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Elucidating potential virulence factors in Fusobacterium nucleatum

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Title: Elucidating potential virulence factors in Fusobacterium nucleatum
Author: Cochrane, Kyla L.S.
Department: Department of Molecular and Cellular Biology
Program: Molecular and Cellular Biology
Advisor: Emma, Allen-Vercoe
Abstract: Fusobacterium nucleatum (Fn) is a strictly anaerobic, Gram negative bacterial species that has been implicated in multiple clinical pathologies including periodontal disease, inflammatory bowel disease and colorectal cancer (CRC). The species is unusual in its phenotypic and genotypic heterogeneity, with some strains demonstrating a more virulent phenotype than others; however, the genetic basis for these differences and the association of any particular subspecies of Fn with disease has not yet been proven. With the recent confirmation of the Fusobacterium sequence enrichment in colorectal carcinomas, the characterization of cultured Fn isolates from CRC biopsies was warranted. Fn strains were isolated from human intestinal mucosal biopsies and were phenotypically and genetically analyzed. The invasive, inflammatory potential of Fn in vitro was also assessed. There was extensive variability between the phenotypic, invasive and inflammatory potentials of 8 different CRC-derived Fn strains. Further genetic characterization showed the prevalence of a class of genes of unknown function containing MORN2-domains that were expanded in Fusobacterium spp. known to be highly invasive. Proteins containing MORN2-domains are predicted to be surface-associated and as such may play a role in enabling host cell adherence and invasion by fusobacterial species. In addition, the presence of bacteriophages in Fn strains were also predicted to explain the genomic heterogeneity between Fn strains especially in relation to adherence and invasion. These predictions prompted the exploration of the Fn transcriptome for the purpose of determining the proteins that govern adherence and subsequent invasion of the bacteria into host cells. Going forward, RNA-seq will be used as a tool to help unravel the mechanisms of Fusobacterium pathogenesis. Continuing research in this area will enable the development of diagnostic and therapeutic strategies for the detection and treatment of Fusobacterium-associated diseases.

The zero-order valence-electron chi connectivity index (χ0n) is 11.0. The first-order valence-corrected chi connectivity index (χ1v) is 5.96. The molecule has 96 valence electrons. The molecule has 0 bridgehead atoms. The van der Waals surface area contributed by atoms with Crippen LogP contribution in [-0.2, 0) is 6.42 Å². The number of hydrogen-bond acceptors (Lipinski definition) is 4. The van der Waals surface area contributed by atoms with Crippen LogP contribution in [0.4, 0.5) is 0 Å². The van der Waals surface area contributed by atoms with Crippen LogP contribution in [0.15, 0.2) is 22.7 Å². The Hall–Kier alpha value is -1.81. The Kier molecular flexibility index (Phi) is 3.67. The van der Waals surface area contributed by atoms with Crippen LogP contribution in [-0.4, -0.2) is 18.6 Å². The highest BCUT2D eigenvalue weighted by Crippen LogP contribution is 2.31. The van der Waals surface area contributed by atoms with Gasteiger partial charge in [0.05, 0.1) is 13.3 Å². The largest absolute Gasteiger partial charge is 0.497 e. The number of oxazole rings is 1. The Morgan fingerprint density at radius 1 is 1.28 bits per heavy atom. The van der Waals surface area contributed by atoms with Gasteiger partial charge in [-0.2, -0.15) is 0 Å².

Date: 2016-02
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